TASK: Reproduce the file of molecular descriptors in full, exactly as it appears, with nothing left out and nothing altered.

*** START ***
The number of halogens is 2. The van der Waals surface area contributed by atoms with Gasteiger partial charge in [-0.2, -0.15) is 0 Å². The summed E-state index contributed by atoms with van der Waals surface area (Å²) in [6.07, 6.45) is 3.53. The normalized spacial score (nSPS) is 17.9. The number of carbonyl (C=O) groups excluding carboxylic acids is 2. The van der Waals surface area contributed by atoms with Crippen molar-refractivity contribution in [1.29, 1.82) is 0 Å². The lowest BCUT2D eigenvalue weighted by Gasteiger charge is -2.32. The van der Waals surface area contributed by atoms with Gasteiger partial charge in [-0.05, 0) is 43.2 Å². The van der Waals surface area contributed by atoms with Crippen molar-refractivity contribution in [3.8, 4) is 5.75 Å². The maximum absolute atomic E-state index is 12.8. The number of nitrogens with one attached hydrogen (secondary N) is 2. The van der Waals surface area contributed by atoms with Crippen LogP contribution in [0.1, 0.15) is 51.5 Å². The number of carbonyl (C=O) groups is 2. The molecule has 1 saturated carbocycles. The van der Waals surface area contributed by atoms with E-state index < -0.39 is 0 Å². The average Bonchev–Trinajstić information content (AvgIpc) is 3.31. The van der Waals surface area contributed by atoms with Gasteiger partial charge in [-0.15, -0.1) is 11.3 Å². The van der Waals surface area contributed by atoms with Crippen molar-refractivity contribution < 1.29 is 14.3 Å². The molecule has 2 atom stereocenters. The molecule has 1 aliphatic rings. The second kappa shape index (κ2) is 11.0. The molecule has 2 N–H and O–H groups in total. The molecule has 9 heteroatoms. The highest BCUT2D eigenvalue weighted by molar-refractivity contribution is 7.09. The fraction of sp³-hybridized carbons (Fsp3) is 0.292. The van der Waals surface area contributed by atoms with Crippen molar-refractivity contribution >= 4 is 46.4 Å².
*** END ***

The number of halogens is 2. The van der Waals surface area contributed by atoms with Gasteiger partial charge in [-0.2, -0.15) is 0 Å². The summed E-state index contributed by atoms with van der Waals surface area (Å²) in [6.07, 6.45) is 3.53. The normalized spacial score (nSPS) is 17.9. The number of carbonyl (C=O) groups excluding carboxylic acids is 2. The van der Waals surface area contributed by atoms with Crippen molar-refractivity contribution in [1.29, 1.82) is 0 Å². The lowest BCUT2D eigenvalue weighted by Gasteiger charge is -2.32. The van der Waals surface area contributed by atoms with Gasteiger partial charge in [-0.05, 0) is 43.2 Å². The van der Waals surface area contributed by atoms with Crippen molar-refractivity contribution in [3.8, 4) is 5.75 Å². The maximum absolute atomic E-state index is 12.8. The number of nitrogens with one attached hydrogen (secondary N) is 2. The van der Waals surface area contributed by atoms with Crippen LogP contribution in [0.1, 0.15) is 51.5 Å². The number of carbonyl (C=O) groups is 2. The molecule has 1 saturated carbocycles. The van der Waals surface area contributed by atoms with E-state index < -0.39 is 0 Å². The average Bonchev–Trinajstić information content (AvgIpc) is 3.31. The van der Waals surface area contributed by atoms with Gasteiger partial charge in [-0.15, -0.1) is 11.3 Å². The van der Waals surface area contributed by atoms with Crippen molar-refractivity contribution < 1.29 is 14.3 Å². The molecule has 2 atom stereocenters. The molecule has 1 aliphatic rings. The second kappa shape index (κ2) is 11.0. The molecule has 2 N–H and O–H groups in total. The molecule has 9 heteroatoms. The highest BCUT2D eigenvalue weighted by molar-refractivity contribution is 7.09. The fraction of sp³-hybridized carbons (Fsp3) is 0.292. The van der Waals surface area contributed by atoms with Crippen molar-refractivity contribution >= 4 is 46.4 Å².